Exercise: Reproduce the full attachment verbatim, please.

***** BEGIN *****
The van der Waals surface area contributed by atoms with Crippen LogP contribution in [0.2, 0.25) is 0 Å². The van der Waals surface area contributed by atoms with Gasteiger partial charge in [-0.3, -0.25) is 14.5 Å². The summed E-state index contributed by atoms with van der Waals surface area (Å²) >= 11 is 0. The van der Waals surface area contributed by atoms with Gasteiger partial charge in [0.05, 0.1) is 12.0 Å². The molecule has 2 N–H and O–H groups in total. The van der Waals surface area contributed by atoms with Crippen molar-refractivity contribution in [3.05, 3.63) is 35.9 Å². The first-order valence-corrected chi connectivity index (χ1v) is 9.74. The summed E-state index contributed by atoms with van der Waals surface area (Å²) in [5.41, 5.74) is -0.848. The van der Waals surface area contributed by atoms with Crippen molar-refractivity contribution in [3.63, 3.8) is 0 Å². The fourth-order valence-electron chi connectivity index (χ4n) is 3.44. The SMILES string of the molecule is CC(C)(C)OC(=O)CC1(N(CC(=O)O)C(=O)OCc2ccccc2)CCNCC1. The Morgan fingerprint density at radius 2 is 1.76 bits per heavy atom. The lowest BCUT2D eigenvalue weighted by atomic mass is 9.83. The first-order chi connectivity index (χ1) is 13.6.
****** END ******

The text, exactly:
The van der Waals surface area contributed by atoms with Crippen LogP contribution in [0.2, 0.25) is 0 Å². The van der Waals surface area contributed by atoms with Gasteiger partial charge in [-0.3, -0.25) is 14.5 Å². The summed E-state index contributed by atoms with van der Waals surface area (Å²) >= 11 is 0. The van der Waals surface area contributed by atoms with Gasteiger partial charge in [0.05, 0.1) is 12.0 Å². The molecule has 2 N–H and O–H groups in total. The van der Waals surface area contributed by atoms with Crippen molar-refractivity contribution in [3.05, 3.63) is 35.9 Å². The first-order valence-corrected chi connectivity index (χ1v) is 9.74. The summed E-state index contributed by atoms with van der Waals surface area (Å²) in [5.41, 5.74) is -0.848. The van der Waals surface area contributed by atoms with Crippen molar-refractivity contribution in [3.63, 3.8) is 0 Å². The fourth-order valence-electron chi connectivity index (χ4n) is 3.44. The SMILES string of the molecule is CC(C)(C)OC(=O)CC1(N(CC(=O)O)C(=O)OCc2ccccc2)CCNCC1. The Morgan fingerprint density at radius 2 is 1.76 bits per heavy atom. The lowest BCUT2D eigenvalue weighted by atomic mass is 9.83. The first-order chi connectivity index (χ1) is 13.6.